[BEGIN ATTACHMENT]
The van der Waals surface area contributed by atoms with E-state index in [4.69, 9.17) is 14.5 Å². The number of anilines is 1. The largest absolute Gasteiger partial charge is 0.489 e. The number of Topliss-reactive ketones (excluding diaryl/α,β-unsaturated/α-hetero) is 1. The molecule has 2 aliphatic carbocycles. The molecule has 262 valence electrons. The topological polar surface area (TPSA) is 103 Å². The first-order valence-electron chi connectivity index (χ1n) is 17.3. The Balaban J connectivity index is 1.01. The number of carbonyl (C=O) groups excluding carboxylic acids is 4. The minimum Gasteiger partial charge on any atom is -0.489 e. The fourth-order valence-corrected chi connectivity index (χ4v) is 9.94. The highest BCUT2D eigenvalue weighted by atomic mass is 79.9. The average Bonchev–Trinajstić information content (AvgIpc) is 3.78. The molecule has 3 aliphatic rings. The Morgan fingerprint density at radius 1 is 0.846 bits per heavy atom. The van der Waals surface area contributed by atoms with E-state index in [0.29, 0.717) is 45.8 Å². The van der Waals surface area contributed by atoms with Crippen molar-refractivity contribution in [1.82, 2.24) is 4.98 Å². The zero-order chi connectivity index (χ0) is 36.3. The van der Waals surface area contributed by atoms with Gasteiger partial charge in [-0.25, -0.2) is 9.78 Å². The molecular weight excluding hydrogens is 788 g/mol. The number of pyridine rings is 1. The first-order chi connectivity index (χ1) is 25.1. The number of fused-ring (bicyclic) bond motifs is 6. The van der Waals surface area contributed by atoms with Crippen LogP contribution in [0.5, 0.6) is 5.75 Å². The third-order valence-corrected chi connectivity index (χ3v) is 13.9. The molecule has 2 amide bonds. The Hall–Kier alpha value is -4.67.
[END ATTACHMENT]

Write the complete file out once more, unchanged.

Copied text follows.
The van der Waals surface area contributed by atoms with E-state index in [4.69, 9.17) is 14.5 Å². The number of anilines is 1. The largest absolute Gasteiger partial charge is 0.489 e. The number of Topliss-reactive ketones (excluding diaryl/α,β-unsaturated/α-hetero) is 1. The molecule has 2 aliphatic carbocycles. The molecule has 262 valence electrons. The topological polar surface area (TPSA) is 103 Å². The first-order valence-electron chi connectivity index (χ1n) is 17.3. The Balaban J connectivity index is 1.01. The number of carbonyl (C=O) groups excluding carboxylic acids is 4. The minimum Gasteiger partial charge on any atom is -0.489 e. The fourth-order valence-corrected chi connectivity index (χ4v) is 9.94. The highest BCUT2D eigenvalue weighted by atomic mass is 79.9. The average Bonchev–Trinajstić information content (AvgIpc) is 3.78. The molecule has 3 aliphatic rings. The Morgan fingerprint density at radius 1 is 0.846 bits per heavy atom. The van der Waals surface area contributed by atoms with E-state index in [0.29, 0.717) is 45.8 Å². The van der Waals surface area contributed by atoms with Crippen molar-refractivity contribution in [1.82, 2.24) is 4.98 Å². The zero-order chi connectivity index (χ0) is 36.3. The van der Waals surface area contributed by atoms with Gasteiger partial charge in [-0.25, -0.2) is 9.78 Å². The molecular weight excluding hydrogens is 788 g/mol. The number of pyridine rings is 1. The first-order chi connectivity index (χ1) is 25.1. The number of fused-ring (bicyclic) bond motifs is 6. The van der Waals surface area contributed by atoms with Crippen LogP contribution in [0.5, 0.6) is 5.75 Å². The third-order valence-corrected chi connectivity index (χ3v) is 13.9. The molecule has 2 amide bonds. The Hall–Kier alpha value is -4.67.